Some of you have already heard how I feel about living in Texas in July. The 2011 heat & drought is worse than when I wrote this song in 2009! The last couple of winters finished off the Aloes, Agaves and cactus, so there's already a nostalgic quality to the photos in the video:
"I Don't Want to Be in Texas in July" via my YouTube Station Kaefka
But with the help of a few long hoses and a big hat, I helped quite a few flowers to survive and pose for May Dreams Carol & Garden Bloggers Bloom Day. Most photos will expand when clicked.
The plants on the patio and along the back of the house look the best. The house shields them from the searing sun of late afternoon and they're close to the back door and the hose.
A Blue Pea vine/Clitoria ternatea sprouted near the rain chain, now fitting in quite nicely with the resident Blue Plumbagos and Tropical Milkweeds. There's only one flower head on this newly planted, hand-delivered in person, division of my Grandmother's phlox but it's good to see this heirloom in bloom. A tiny-flowered pink form of Batfaced Cuphea peeks in from the side.
Near the birdbath fountain the red & purple batfaced Cuphea is out of bloom but the Blue Daze Evolvolus has not stopped. A 'Red Cascade' minirose draped a branch over the container, substituting its own red blossoms for the missing cuphea flowers.
Last year a large pot of Blue Butterfly Clerodendron was the star of the patio but an exceptionally harsh February nearly killed it, reducing the crown by 2/3. The plant is barely half the size it was last July but it's alive and it's still blooming blue. (You may find this beauty under various botanical names: Clerodendrum ugandense, or Clerodendrum myricoides 'Ugandense' or Rotheca myricoides 'Ugandense'. )
Iris/Society Garlic gave me a couple of tomato seedlings last spring. One is blooming and making tiny tomatoes near the back door - this one was labeled 'Mexico Midget'.
This miniature tomato plant and the equally tiny 'Sungold' tomato in a container are the only tomato plants still making fruit.
Around the corner of the house in the Secret Garden there's only one perennial in bloom - Buddleja lindleyana is dangling its wandflowers against the house. Part shade helps this shrub survive, and so does being in the drip line of the live oak. The drip line rather than the area close to the trunk is where slowly watering can help our stressed trees. Life is tougher away from the house in the full sun triangle bed - the native Blackfoot Daisies look exhausted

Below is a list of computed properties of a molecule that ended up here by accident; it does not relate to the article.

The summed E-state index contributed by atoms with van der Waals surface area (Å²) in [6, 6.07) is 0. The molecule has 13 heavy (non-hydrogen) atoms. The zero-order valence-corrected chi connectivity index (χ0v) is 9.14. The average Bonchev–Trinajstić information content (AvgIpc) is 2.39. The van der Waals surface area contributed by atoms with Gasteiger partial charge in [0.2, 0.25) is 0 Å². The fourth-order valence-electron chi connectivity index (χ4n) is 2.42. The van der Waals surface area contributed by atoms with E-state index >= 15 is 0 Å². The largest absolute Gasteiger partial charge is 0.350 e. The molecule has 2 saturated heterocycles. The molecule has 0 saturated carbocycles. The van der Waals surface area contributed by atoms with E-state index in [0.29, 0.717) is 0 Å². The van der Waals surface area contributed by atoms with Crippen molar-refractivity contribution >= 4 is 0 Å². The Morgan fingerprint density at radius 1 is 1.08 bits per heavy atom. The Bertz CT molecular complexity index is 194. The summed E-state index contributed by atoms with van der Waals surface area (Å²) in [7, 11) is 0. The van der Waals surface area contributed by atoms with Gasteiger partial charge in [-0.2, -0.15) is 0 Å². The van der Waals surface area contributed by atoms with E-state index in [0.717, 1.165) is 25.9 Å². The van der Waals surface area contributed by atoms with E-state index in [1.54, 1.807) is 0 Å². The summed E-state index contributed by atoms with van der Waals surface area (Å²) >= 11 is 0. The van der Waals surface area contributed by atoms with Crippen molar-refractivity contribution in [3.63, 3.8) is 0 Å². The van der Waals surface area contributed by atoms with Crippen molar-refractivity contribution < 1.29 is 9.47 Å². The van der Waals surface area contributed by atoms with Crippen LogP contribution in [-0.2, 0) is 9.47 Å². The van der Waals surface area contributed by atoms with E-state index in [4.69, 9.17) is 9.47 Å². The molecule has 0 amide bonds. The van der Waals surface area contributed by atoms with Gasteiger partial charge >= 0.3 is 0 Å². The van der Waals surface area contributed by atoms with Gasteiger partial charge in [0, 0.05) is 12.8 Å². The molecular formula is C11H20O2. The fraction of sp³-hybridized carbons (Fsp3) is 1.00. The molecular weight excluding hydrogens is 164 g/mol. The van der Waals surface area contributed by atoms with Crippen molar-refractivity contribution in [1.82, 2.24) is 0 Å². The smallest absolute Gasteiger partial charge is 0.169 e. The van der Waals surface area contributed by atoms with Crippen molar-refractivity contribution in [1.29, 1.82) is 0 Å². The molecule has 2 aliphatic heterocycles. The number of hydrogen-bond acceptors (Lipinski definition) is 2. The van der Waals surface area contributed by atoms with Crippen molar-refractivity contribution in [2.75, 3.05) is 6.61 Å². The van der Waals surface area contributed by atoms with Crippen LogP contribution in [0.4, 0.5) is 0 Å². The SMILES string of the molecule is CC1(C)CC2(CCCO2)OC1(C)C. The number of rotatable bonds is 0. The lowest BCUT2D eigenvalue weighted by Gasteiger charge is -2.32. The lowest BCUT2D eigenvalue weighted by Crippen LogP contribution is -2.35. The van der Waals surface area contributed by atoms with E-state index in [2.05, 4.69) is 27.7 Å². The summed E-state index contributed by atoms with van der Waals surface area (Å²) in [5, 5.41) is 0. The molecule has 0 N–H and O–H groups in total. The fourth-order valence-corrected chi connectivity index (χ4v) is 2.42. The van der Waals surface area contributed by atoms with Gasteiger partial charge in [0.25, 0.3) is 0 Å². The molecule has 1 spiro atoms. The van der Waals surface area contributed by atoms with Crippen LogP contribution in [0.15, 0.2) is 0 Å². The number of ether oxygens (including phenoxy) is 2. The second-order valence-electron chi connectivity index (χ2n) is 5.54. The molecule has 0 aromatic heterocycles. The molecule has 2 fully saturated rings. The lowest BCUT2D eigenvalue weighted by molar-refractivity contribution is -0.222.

Just a few feet away, native Zinnia linearis looks much fresher. The bedraggled long leaves belong to an Amarcrinum. Last fall I moved that non-blooming Amarcrinum from a shady spot, hoping more sun would kickstart flowering. Maybe I should have left it alone! At the other end of this bed the Orange Cosmos bloom, go to seed and regrow.
It looks messy but this patch is not for people - it's for the finches, as are the nearby tall native sunflowers.
Dicliptera suberecta/Uruguayan Hummingbird Plant is also for the birds. Later on the seedheads of Crepe myrtles may be eaten by birds, too - but right now we appreciate the foliage and flowers of the cool white 'Acoma' crepe myrtles.
Last month I showed you the small 'Catawba' crepe myrtle planted in 2010. We ran into a tree sale at the end of June & now there's another 'Catawba' on the opposite side of that path.
Last month I showed you buds on the crepe myrtle labeled "Zuni' - the promise was kept and delicate, pinky-lilac flowers are open on the small tree outside the breakfast room window.
The tree sale was a good one with varieties we wanted in sizes we could haul home ourselves. We bought one for the front but instead of planting it, repotted it into a larger container for now.
So if we ever get cooler temperatures, if we ever get rain, and if we can manage to dig a hole in the baked front yard, there may be someday be a Garden Bloggers Bloom Day featuring a tall, 'Muskogee' crepe myrtle covered in lavender flowers.
May all your days be Blooming Days!
2016 – APRIL ANNIE’S GARDEN DAY
1 week ago